AN/APG-83 SABR radar equipped U.S. F-16s are now capable of shooting down cruise missiles

Active phased array antenna equipped AN / APG-83 SABR AESA radar is derived from Northrop Grumman's radars installed on the F-22 and F-35.

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Joseph P Chacko
Joseph P Chacko
Joseph P. Chacko is the publisher of Frontier India. He holds an M.B.A in International Business. Books: Author: Foxtrot to Arihant: The Story of Indian Navy's Submarine Arm; Co Author : Warring Navies - India and Pakistan. *views are Personal

Northrop Grumman has equipped 72 F-16 C/D Fighting Falcon fighters of the National Guard with the new AN / APG-83 SABR radar with an active phased array giving it a fifth-generation capability. It is assumed that the upgraded fighters can intercept cruise missiles.

This upgrade was the latest step in a program to replace the AN/APG-66 and AN/APG-68 pulse-Doppler radars in the F-16 with active phased array (APAR) radars.

In 2019, the U.S. Air Force (USAF) and Northrop Grumman signed a contract to organize the production of new radars and their installation on F-16 fighters. As part of the new program, the U.S. Air Force should receive 372 F-16 Fighting Falcon fighters with the APG-83 SABR installed. The contract was valued at just over $1 billion, and the re-equipment of the aircraft should be completed by 2027.

In addition to the new radar, the modernization of the F-16 fleet includes 13 modifications. The aircraft is equipped with the AGCAS Earth Collision Avoidance System, the ALR-69A Radar Exposure Signaling Device, and the Collins Aerospace ARC-210 Satellite Communications System. The U.S. Air Force believes that this will keep the F-16 relevant beyond 2025.

AN / APG-83 SABR AESA radar

Active phased array antenna equipped AN / APG-83 SABR AESA radar is derived from Northrop Grumman’s radars installed on the F-22 and F-35. APG-77 radar is installed on F-22, and the F-35 is equipped with APG-81 radar.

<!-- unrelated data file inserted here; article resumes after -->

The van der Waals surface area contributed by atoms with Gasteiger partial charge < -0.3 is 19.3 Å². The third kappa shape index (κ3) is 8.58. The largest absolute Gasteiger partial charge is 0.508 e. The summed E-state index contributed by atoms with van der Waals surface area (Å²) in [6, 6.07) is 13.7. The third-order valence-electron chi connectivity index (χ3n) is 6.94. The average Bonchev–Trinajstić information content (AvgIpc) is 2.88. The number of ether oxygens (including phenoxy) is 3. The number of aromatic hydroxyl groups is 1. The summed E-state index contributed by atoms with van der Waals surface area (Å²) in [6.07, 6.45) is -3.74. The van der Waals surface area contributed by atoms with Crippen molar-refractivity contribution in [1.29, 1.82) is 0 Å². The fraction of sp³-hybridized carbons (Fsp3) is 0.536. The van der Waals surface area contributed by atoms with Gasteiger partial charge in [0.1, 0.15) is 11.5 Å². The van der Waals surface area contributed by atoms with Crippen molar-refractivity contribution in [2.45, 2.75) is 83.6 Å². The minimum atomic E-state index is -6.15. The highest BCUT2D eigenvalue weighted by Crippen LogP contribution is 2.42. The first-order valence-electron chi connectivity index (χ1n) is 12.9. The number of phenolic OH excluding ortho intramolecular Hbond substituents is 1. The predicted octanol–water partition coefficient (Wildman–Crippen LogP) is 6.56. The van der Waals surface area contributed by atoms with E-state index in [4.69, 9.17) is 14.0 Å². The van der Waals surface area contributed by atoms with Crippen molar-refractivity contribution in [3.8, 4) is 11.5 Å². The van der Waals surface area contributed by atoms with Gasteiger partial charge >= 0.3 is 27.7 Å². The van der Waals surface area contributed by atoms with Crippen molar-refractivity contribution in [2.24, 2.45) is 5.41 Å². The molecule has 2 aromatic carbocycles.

Integrating the APG-83 SABR into the F-16 does not require any major changes to the aircraft design. It is believed that AN / APG-83 allows the pilot to detect air targets at a distance of up to 370 kilometres.

In 2016, Northrop Grumman began flight testing of the APG-83 SABR airborne radar with an active phased array on the F-16V fighter. The company reported that it has already handed over 14 radars for testing and will deliver the first serial radar out of 144 ordered by a foreign client. Equipping F-16 fighters with AFAR radar will allow these fourth-generation combat aircraft to have the capabilities of fifth-generation fighters, said Mike Hinkey, vice president of the company. The first flight test of the radar was performed in 2008. The integration and testing were carried out along with the 416th U.S. Air Force Test Squadron, Edwards Air Force Base in California. 

In 2017 the U.S. Department of Defense intended to conclude a contract with Northrop Grumman to install APG-83 Scalable Agile Beam Radar (SABR) radars on fighter jets. Initially, it was about 72 F-16 fighters of the U.S. National Guard, as well as the possible installation of new radars on a new modification of the F-16 Viper.

The previous APG-68 F-16 fire control radar could track no more than two objects at a time, and with the new radar, the pilot can “aim at more targets than he can hit.” The more processor power, data processing speed and radar operating modes, the more targets the aircraft can detect, and at greater distances than the old one. In addition, the APG-83 APAR radar is able to work effectively in “aggressive environments of electronic interference” and has a high resolution in the synthetic aperture mode, in which the clarity of the image plays a decisive role in identifying the target and the accuracy of its destruction.

Older radars also had “almost zero capabilities” against cruise missiles, which was “particularly alarming” given the proliferation of such missiles in recent years.

The AN/APG-83 radar in the SABR-GS version is being equipped on the upgraded Rockwell B-1B Lancer strategic bombers. In addition, the AN / APG-83 radar is part of the equipment complex of the F-16 Block 70 fighter being promoted for export.

The competitor of the Northrop Grumman AN / APG-83 SABR radar in the proposal to modernize the American F-16C / D fighters was the Raytheon Advanced Combat Radar (RACR) radar with APAR. But the manufacturer of the F-16, Lockheed Martin Corporation back in 2013, expressed its preference for the SABR radar for installation on the F-16 over the RACR radar. The RACR stations were originally planned to be installed on the upgraded KF-16C / D fighters of the South Korean Air Force, but in the end, after changing the upgrade contractor from BAE Systems to Lockheed Martin, they were replaced in the South Korean program by the SABR radar.

The F-16 is a fourth-generation multifunctional light fighter. It entered service with the U.S. Air Force in 1979 and is one of the most advanced combat planes to this day. According to the World Air Forces 2020 directory, the U.S. Air Force is armed with 790 fighters of this type.


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